Friday, October 25, 2013

Rage, Reason, Remedy, Remorse

I lost it.

Just a couple of hours ago, I lost it over a very trivial, verbal exchange of insults with a stranger. Surprised myself. I’m generally very calm and contained. Some folks who know me react with disbelief when I speak to them of losing it.

On those occasions when I do lose it, is has to do with a build up of tensions, of frustrations. So one factor in today’s explosion is a series of small disappointments (mostly with myself) around things not progressing, not getting things done. Another factor is that I haven’t been meditating regularly these last two weeks, and increasingly I see how meditation grounds me in a very powerful way.

A third factor has something to do with why I haven’t blogged lately (and blogging is another very grounding activity). I sometimes write about my clients or situations they find themselves in. There’s always a concern about maintaining confidentiality, so I customarily change all identifying details, so that even if the subject were to read the piece, they’d be unlikely to recognize themselves.

For the last month or so, a young couple I’m working with has been in the middle of an absolutely infuriating and emotionally debilitating situation that has them feeling powerless and vulnerable. The circumstances are unique, so there’s no way to write about them without identifying them. And changing the details would obscure the essence of their problem. I’m considering speaking to them about the matter, exploring whether they’d be interested in having their situation aired. That could bring attention to their plight, but all things considered, would it be helpful attention?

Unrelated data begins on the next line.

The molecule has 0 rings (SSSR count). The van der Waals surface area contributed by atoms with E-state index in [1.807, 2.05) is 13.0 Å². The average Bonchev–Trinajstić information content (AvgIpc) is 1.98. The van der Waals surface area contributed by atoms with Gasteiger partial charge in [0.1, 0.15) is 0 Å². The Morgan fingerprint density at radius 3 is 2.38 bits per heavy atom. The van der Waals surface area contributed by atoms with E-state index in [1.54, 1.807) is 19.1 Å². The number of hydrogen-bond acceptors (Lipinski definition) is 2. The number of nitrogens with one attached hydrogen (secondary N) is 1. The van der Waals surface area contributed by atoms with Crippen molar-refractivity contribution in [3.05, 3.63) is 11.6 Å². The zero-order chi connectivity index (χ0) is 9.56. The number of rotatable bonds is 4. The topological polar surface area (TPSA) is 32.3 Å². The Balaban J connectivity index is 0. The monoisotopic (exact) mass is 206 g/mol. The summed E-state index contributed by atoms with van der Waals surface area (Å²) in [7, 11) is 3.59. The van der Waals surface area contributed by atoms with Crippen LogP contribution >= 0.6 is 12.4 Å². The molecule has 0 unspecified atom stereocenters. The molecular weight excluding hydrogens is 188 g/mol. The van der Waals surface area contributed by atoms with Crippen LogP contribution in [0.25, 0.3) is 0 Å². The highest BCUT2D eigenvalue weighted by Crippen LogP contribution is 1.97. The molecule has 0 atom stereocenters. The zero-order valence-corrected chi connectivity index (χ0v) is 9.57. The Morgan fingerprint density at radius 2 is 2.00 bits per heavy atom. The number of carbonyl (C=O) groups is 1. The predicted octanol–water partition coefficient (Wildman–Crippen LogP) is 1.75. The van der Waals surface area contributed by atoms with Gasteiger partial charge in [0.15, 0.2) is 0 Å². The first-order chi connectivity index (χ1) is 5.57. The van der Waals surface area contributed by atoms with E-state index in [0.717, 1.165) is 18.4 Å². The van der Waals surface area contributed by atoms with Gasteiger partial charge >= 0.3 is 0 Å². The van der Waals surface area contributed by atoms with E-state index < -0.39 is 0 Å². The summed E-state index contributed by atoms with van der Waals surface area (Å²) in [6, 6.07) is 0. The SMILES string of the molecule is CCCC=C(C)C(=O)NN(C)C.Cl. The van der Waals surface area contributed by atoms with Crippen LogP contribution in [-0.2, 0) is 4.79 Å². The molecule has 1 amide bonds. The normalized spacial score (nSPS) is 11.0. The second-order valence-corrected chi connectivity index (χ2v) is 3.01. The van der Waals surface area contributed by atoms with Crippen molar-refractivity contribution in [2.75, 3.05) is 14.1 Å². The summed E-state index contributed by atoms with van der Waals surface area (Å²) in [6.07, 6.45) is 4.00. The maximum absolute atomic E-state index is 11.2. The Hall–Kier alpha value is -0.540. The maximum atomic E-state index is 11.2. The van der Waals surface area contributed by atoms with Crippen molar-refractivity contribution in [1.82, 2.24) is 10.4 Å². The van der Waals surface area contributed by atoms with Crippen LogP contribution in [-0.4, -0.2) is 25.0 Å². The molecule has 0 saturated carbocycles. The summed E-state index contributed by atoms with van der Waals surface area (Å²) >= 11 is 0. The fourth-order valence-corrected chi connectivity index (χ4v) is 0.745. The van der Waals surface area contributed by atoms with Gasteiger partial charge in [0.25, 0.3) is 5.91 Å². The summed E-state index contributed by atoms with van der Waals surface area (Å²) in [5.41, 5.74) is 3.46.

So I’ve not blogged, in part, because... well, how weighty is the final season of “Breaking Bad” in light of the burdens of real life?

A rhetorical question, that. In fact, such fictional metaphors for life’s struggles can be incredibly powerful. I’m just nearing the end of Margaret Atwood’s “Oryx and Crake”. I find it a brilliantly nightmarish speculation about where “we” are headed. And I attended a talk by author Lois Lowry last night, to hear her speak about how her books have grown out of the myriad circumstances of her life – big and small, the aches and the gifts. And how healing and freeing and illuminating such transmutations can be.

I may have strayed off topic. Not sure. This all connects somehow. One final strand of conscious connection, between my own angry flare up an hour ago, and the painful circumstances of my young couple:

Sometimes, not only can I understand the emotional buildup that generates the acts of outrage and violence that populate the media (not condone them, but understand), sometimes I’m amazed that the outburst of rage does not happen. Perhaps I can say this much: What do you do when your child has been taken from you, and the workings of the law and of civil institutions conspire to keep you from holding your child in your arms, while all you have done is yearned and loved?

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